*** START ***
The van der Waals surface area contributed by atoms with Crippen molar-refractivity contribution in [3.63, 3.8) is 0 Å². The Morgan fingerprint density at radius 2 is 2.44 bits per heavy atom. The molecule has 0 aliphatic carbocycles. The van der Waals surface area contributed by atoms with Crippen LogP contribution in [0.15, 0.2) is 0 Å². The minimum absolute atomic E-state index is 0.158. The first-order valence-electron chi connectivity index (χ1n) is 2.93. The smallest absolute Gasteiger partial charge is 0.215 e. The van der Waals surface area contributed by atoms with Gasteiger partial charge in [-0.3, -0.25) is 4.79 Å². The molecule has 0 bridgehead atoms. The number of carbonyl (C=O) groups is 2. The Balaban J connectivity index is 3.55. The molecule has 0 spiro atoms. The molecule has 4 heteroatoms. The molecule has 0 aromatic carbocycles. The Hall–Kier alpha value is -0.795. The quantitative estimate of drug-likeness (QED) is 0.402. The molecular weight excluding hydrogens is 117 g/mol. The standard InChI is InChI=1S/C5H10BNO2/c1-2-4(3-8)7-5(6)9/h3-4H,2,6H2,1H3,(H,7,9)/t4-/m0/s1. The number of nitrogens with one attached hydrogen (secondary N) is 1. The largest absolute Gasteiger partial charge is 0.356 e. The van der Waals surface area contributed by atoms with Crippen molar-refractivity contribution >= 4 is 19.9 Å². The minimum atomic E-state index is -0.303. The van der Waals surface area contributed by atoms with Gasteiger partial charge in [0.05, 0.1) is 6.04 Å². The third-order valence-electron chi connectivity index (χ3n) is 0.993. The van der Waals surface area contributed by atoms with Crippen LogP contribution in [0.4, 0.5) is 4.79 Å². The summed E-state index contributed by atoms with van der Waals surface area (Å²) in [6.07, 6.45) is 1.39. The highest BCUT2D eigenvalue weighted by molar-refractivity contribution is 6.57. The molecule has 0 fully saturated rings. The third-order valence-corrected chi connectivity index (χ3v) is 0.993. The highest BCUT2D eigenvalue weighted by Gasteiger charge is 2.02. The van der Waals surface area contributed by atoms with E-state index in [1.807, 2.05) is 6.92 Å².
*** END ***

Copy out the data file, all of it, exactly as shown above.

The van der Waals surface area contributed by atoms with Crippen molar-refractivity contribution in [3.63, 3.8) is 0 Å². The Morgan fingerprint density at radius 2 is 2.44 bits per heavy atom. The molecule has 0 aliphatic carbocycles. The van der Waals surface area contributed by atoms with Crippen LogP contribution in [0.15, 0.2) is 0 Å². The minimum absolute atomic E-state index is 0.158. The first-order valence-electron chi connectivity index (χ1n) is 2.93. The smallest absolute Gasteiger partial charge is 0.215 e. The van der Waals surface area contributed by atoms with Gasteiger partial charge in [-0.3, -0.25) is 4.79 Å². The molecule has 0 bridgehead atoms. The number of carbonyl (C=O) groups is 2. The Balaban J connectivity index is 3.55. The molecule has 0 spiro atoms. The molecule has 4 heteroatoms. The molecule has 0 aromatic carbocycles. The Hall–Kier alpha value is -0.795. The quantitative estimate of drug-likeness (QED) is 0.402. The molecular weight excluding hydrogens is 117 g/mol. The standard InChI is InChI=1S/C5H10BNO2/c1-2-4(3-8)7-5(6)9/h3-4H,2,6H2,1H3,(H,7,9)/t4-/m0/s1. The number of nitrogens with one attached hydrogen (secondary N) is 1. The largest absolute Gasteiger partial charge is 0.356 e. The van der Waals surface area contributed by atoms with Crippen molar-refractivity contribution >= 4 is 19.9 Å². The minimum atomic E-state index is -0.303. The van der Waals surface area contributed by atoms with Gasteiger partial charge in [0.05, 0.1) is 6.04 Å². The third-order valence-electron chi connectivity index (χ3n) is 0.993. The van der Waals surface area contributed by atoms with Crippen LogP contribution in [0.4, 0.5) is 4.79 Å². The summed E-state index contributed by atoms with van der Waals surface area (Å²) in [6.07, 6.45) is 1.39. The highest BCUT2D eigenvalue weighted by molar-refractivity contribution is 6.57. The molecule has 0 fully saturated rings. The third-order valence-corrected chi connectivity index (χ3v) is 0.993. The highest BCUT2D eigenvalue weighted by Gasteiger charge is 2.02. The van der Waals surface area contributed by atoms with E-state index in [1.807, 2.05) is 6.92 Å².